Different cultures hold different views toward mental illness, explains Jackiw. ‘We try to recognize our own Eurocentrism and challenge ourselves to broaden our service philosophy to become more culturally aware and responsive. For example, western culture tends to rely heavily on individualism and the medical model, whereas other cultures may be more inclusive of societal, familial and spiritual contexts of mental health.’

‘It is important to recognize the additional stigma that one might fear when addressing a mental health service need, for example, as an international student in a foreign country or as a newcomer adjusting culturally to the western world,’ Jackiw continues. ‘Also, other cultures hold their own particular stigma toward mental health, which cannot be assumed to be the same as that held in North America, so it is important to understand and support the student as much as possible within his or her cultural context.’

‘This helps them with integrating into the broader community,’ says Nolan. ‘You would think that because they are here [at university], they must be very in tune with who they are, but that is often not the case. We work with the students to help them with all levels of acceptance โ€“ with themselves, with their families, and their friends.’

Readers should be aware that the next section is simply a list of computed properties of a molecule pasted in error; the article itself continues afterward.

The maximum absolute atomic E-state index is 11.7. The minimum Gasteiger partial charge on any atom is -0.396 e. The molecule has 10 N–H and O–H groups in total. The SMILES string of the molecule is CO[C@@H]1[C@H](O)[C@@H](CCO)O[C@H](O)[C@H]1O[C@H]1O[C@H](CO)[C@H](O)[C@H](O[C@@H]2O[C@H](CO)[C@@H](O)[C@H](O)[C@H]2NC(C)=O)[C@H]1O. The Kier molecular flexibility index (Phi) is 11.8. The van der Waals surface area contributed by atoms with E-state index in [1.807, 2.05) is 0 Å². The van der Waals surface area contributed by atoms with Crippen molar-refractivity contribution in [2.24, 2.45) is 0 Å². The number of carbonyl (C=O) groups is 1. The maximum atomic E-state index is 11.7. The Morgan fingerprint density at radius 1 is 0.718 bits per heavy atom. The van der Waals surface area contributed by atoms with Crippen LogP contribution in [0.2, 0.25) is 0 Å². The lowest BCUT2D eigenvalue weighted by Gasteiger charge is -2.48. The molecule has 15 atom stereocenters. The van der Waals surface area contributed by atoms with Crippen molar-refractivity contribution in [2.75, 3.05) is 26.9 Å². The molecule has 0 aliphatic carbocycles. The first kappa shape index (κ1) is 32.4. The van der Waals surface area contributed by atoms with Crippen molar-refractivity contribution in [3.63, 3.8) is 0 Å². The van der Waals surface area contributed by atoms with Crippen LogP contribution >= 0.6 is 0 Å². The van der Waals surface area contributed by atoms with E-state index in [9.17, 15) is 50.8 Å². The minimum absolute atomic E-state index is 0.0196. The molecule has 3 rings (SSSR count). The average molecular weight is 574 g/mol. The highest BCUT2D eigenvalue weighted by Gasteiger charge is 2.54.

Malcolm Smithwick (not his real name), a fourth-year health sciences student, knows all about attending university while dealing with a mental illness. Last year, when he was depressed, he wanted to talk to people who had experienced the same thing. ‘I wanted to speak to people who had been where I was, who related to what I was going through. I felt that they would immediately understand what I was saying, without me having to explain everything,’ he says.

Smithwick now co-facilitates a peer support group, started by the CSD to provide students with a forum to meet and talk to other students with mental illnesses. The meetings are held each Tuesday with the help of Smithwick’s co-facilitator, Jackiw. They usually start with a few minutes of informal talk, followed by a check-in with each person, to give him or her a chance to tell the group how things are going. The group then finds a common issue on which to focus their main conversation. ‘Christine asks great questions to get us to explore the topic,’ says Smithwick. ‘She has a great sense of what is most pressing on people’s minds despite what they say in words.’